Gil's Thrilling (And Filling) Blog

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Gil’s Rating System

Ming Dynasty, my highest rated Chinese restaurant in New Mexico.

Ming Dynasty, one of Albuquerque's very best Asian restaurants

In rating restaurants, I use a 1-30 rating system similar to the Zagat Southwest Restaurant Survey, however, unlike Zagat, I don’t survey anyone.  Although I once rated each restaurant for the quality of food (taste and portion), atmosphere, and service, my primary consideration has always been whether or not the meal or aperitif pleases my pedantic palette. Therefore, I no longer rate a restaurant’s atmosphere or service, although they will be mentioned where warranted.

In all fairness, I won’t rate the quality of a restaurant’s food until I’ve dined there at least two times (except for far-away restaurants which are more difficult to visit frequently) although you can probably tell from my comments what rating would have been accorded.

You will also note a tremendous number of restaurants categorized as “Closed”, many having stopped serving their patrons because they couldn’t survive the onslaught of corporate chains and the competition from casinos.  Many new restaurants open with great fanfare only to be consumed by competition–about 80% of restaurants headed by people with little experience in the industry will fail within the first three years.  In Albuquerque, that percentage may be even higher.  Those restaurants which do survive, however, warrant your patronage if not loyalty.

My rail against corporate restaurants and their copycat food could occupy an entire Web site, but insofar as 21st century dining in America is concerned, I might be in the minority.  To me, diners flocking to new franchised restaurants bring to mind a certain piper’s followers–or at least the behavior painted in the clever limerick below:

An epicure dining at Cree
Found a rather large mouse in his stew.
Said the waiter, “Don’t shout,
Or wave it about,
Or the rest will be wanting one too
.”

It’s not even as though American diners are held captive by the exclusivity of corporate restaurants.  In many cases, far superior mom and pop restaurants exist, albeit usually without the loud ambiance,almost inordinate variety, huge portions and low prices provided by well bankrolled franchises. It’s no wonder nearly so many new restaurants close.

Throughout this blog, I postulate with some degree of cynicism that many Albuquerque diners are sheep-like in their docile loyalty to corporate chains, but the truth is they’re more akin to Pavlov’s dogs.  Madison Avenue jingles and commercials make them salivate at the thought of the latest offering from Olive Garden and that ilk.  The thought of trying something new, different and non-chain doesn’t cross their minds and if it did, the heretical concept would be quickly dismissed with apologies to their favorite chain.  Their loss!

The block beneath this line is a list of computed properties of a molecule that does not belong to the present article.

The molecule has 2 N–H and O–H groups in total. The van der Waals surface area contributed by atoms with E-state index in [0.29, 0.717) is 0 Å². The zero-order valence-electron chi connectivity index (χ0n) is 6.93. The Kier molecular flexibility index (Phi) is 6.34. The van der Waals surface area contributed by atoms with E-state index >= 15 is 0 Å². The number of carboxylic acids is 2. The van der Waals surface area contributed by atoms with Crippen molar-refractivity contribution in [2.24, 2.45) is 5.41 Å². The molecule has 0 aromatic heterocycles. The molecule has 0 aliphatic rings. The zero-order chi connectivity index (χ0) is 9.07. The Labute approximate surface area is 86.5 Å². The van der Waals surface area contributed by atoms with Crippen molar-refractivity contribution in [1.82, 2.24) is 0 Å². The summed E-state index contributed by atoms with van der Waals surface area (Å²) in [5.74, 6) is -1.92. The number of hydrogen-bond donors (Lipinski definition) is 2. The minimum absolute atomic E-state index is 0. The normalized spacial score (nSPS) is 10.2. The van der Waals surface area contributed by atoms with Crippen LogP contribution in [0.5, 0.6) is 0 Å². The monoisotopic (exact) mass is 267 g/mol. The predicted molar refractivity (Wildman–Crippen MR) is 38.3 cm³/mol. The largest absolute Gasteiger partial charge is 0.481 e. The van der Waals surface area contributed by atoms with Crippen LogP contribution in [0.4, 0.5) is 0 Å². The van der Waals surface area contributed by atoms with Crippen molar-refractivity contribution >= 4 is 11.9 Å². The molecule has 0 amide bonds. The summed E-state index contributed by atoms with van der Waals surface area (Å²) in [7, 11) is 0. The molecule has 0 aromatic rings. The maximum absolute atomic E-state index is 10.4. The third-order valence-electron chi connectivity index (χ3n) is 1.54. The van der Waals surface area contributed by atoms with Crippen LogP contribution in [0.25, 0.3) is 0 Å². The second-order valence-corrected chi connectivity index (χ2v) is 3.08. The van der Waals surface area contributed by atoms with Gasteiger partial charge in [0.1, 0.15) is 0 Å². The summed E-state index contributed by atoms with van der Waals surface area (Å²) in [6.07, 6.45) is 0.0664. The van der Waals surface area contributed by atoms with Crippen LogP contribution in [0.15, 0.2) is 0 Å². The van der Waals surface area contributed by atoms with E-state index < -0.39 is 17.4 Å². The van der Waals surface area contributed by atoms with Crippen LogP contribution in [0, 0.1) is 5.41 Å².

Adventurous chowhounds daring enough to deviate (gasp) from the well-beaten path to the nearest chain frequently discover real gems–those remarkable family-owned restaurants whose arsenal in the competition for hungry diners consists of reasonable portions of great meals at reasonable prices.  For these mom and pop restaurants, word of mouth is crucial to survival and through this bully pulpit, I’ll do my best to extol the great value and virtue of supporting local restaurants.

I should also mention that one of the core values espoused by my place of business is “risk-taking”, a value I practice in ordering meals as well as in performing my job.  Generally ordering the most adventurous sounding entries offered, a world of epicurean delights has been opened to me.  It baffles me that otherwise intelligent co-workers won’t try anything more adventurous than meat and potatoes and company outings tend to be held at such establishments as Chili’s and Applebee’s.

Before traveling I scour the internet for information on the “best of” restaurants at my destination.  There are two particularly good frames of reference I use–Chowhound.comin which savvy diners who have blazed the trails in pursuit of gustatory treasures post their findings for us all to benefit from; and Roadfood.com, the wonderful Web site of Michael and Jane Stern, America’s foremost experts on dining as an American cultural event.

I find it tragically funny that in such “sophisticated” cities as Phoenix and Las Vegas, diners select Olive Garden as the best Italian restaurant (what’s next, Denny’s for having the best American cuisine?).  Sometimes I question the opinions of restaurant critics (and their supposedly more didactic palates), but I’d rather put my money on them than on the trough-diving mentality of some American diners.

Here’s my 1-30 scale: